Duckets web logo
My inspiration for the idea came while discussing a reward system for our children's ministry at church. I am one of the directors of the ministry, and we were discussing ways to implement a reward system that would allow the children to earn some type of reward currency for certain things, such as memorizing their weekly scripture, bringing their bible to class, showing acts of kindness, etc. This currency could then be used to redeem prizes. The initial thought was to create an app, but once I was aware of the DevPost competition, I began coming up with ideas that would apply for general education as an Alexa skill. Hence, Duckets
What it does
Duckets is a fun, voice interactive, educational Alexa skill that allows students to answer questions provided by their teachers, and earn reward points called duckets. These duckets can be used to redeem classroom prizes or accolades offered by the teacher.
On the website, www.myduckets.com, educators are able to register for an account, and register their classes with Duckets. Once registered, they are able to create quiz type questions and associate them with their class, so that students registered with the class can earn duckets at home with every correct answer via Amazon Alexa enabled products.
Parents are able to register for an account and add their children to a registered class. Once registered, you will need to link the account with the Alexa skill.
Unregistered children will still be able to enjoy the Alexa skill, as Duckets will provide its own, age appropriate, quiz questions for children who are not joined to a registered class.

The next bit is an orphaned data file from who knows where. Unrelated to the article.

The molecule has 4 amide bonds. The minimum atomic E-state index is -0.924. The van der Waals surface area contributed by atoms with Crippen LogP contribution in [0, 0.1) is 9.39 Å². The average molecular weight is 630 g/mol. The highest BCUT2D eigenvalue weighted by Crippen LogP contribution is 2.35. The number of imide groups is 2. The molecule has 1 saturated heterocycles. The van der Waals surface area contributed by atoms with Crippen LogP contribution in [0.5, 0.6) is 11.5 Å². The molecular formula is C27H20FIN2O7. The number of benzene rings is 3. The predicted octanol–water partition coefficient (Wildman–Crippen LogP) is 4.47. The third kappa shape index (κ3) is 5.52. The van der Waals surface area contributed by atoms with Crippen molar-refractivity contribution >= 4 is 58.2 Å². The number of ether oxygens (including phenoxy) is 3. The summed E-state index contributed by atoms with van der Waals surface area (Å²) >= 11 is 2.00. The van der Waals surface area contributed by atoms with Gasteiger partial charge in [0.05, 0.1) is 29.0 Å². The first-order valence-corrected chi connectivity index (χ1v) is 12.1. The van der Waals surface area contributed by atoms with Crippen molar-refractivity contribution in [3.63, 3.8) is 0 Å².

Duckets also allows parents to check how their children are progressing, as well as allows teachers to follow their student's progression.
How I built it
After some failed attempts of trying to configure an Alexa skill project using .NET Web Api Core, I finally decided to use plain o'l ASP.NET Web Api using the AlexaSkillsKit.Net _ by Stefan Negritoiu (FreeBusy) _ . I used a SQL Server backend. The webservice and database are both hosted via Microsoft Azure, I also created a website using wix.com (_ www.myduckets.com _) to allow parents to register their children and teachers to add their questions.
Challenges I ran into
Initially I could not get a project correctly set up with .net core api, and therefore decided to use asp.net web api. Also because the Alexa skill is dynamic (questions and answers are entered by educators), there's no real way to prepare/teach Alexa all the possible responses it can expect to receive. I had to add as much random data as I could, and also code the skill in a manner that will gracefully handle unexpected responses.
Accomplishments that I'm proud of
I am really happy with the outcome of the entire project. Making alexa have full out conversations with a user in a manner that is fluid and dynamic at the same time is a pretty amazing accomplishment, and I feel like I was able to do this pretty well.
What I learned
I learned a lot about the Alexa Skills kit. This was the first time using Azure to host a web service and database, so I learned something there. Also, anytime I start a new project from scratch, I try to implement some "new" way of doing something (something, that I haven't done before), so in this project I figured out a way to do all my data access using dynamic objects and web configuration (kind like a sort of dependency injection, but with data commands). I know that doesn't clarify exactly what I did, but I learned a lot in doing it.
What's next for Duckets
I really think Duckets can be the next big thing in interactive education. I would like to get Duckets integrated into schools so that teachers are using it as a means to provide kids with extra credit or bonus points that can be used for winning prizes. Also, i plan on creating a new product that will use the same framework and service, but will be used for churches.